Defense analyst Turan Oguz told Al-Monitor the primary cause of these absurd defense stories in the Turkish media is the lack of qualified security/defense correspondents and editors. Oguz also believes the public relations efforts of Turkey's defense industry contribute to the abundance of misleading and even fake news reports. “Each media group in Turkey recklessly, without hesitation, consciously embellishes preposterous, subjective reports that will be appreciated by the ideological group it is affiliated with,” he explained.
For example, simple research and development work by a defense company becomes a full-page report in a pro-government newspaper under the headline "Turkish engineers develop important space technologies."
When they see the popularity of such reports, a few secularist and more serious newspapers also feel the need to follow. One of those dailies even came out with a totally hatched article, “Ataturk's special aerial intelligence unit,” and seriously claimed that back in 1922, Turkey’s founder, Mustafa Kemal Ataturk, had set up a special unit of select officers to work on a top-secret "Anka 10 T001 K" drone surveillance project.
The company manufacturing Anka drones today was thus able to link its brand to Ataturk and score a spectacular public relations gain.
Overblown and false reporting of the defense industry is not limited to pro-government media; it is even frequently seen in the anti-government media.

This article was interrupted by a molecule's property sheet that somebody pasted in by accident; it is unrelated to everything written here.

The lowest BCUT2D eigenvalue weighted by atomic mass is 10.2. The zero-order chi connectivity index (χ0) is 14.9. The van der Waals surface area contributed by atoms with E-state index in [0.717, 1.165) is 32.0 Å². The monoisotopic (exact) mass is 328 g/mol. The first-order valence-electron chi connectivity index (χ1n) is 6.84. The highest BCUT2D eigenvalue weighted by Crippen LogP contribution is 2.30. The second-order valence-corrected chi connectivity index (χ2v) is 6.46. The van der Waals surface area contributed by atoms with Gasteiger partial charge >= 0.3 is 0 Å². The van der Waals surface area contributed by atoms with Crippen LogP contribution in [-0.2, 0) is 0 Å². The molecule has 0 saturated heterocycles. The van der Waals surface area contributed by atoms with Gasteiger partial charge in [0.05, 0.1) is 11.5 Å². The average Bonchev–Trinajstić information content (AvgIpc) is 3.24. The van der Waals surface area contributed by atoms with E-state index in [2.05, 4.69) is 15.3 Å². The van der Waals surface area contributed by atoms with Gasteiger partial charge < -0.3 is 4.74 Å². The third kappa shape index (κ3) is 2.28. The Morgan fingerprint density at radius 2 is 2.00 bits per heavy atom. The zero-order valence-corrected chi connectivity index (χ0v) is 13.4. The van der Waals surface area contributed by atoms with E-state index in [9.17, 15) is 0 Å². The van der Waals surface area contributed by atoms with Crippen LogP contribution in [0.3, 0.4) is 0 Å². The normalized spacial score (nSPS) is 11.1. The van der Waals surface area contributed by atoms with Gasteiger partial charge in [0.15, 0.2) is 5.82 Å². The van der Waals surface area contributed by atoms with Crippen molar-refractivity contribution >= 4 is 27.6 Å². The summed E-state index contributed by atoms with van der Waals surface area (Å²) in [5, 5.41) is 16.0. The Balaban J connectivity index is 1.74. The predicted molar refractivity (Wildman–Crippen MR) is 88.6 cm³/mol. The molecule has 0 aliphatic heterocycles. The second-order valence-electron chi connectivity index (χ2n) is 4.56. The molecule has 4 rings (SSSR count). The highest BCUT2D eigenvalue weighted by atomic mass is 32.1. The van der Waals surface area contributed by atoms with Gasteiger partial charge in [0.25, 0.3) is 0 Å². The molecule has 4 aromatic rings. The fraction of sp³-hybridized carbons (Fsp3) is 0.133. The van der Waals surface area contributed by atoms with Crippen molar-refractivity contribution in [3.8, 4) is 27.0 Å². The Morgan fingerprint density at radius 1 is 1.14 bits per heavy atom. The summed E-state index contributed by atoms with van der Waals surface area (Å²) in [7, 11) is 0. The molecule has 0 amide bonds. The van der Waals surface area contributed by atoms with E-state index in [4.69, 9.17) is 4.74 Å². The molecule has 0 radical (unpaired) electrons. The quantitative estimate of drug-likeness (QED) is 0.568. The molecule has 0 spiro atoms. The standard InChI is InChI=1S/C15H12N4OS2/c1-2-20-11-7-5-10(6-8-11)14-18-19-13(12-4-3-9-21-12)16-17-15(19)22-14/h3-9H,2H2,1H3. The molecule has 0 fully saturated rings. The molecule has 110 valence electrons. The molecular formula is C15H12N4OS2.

Arda Mevlutoglu, a rare defense industry and military technology expert in Turkey, offers "embellishment detection" on his Twitter site to expose exaggerated and false reporting on the defense industry. Similar to Oguz, he also blames intellectual inadequacy for the preponderance of inaccurate and inflated information in defense and security reporting.
“Military subjects have always been followed with interest in Turkey by a large segment of the population. The reasons for this interest are many, including attention paid to weapons, soldiers and the army in our culture, and the bitter experience of traumas experienced when Turkey was placed under embargoes," he said. "Pro- and anti-government media and researchers recall those traumas when writing bombastic articles in line with their own political inclinations. When one newspaper says, ‘We are building our national airline,’ the other says, ‘The airplane is local but all its parts are imported.’ Both could have degrees of truth."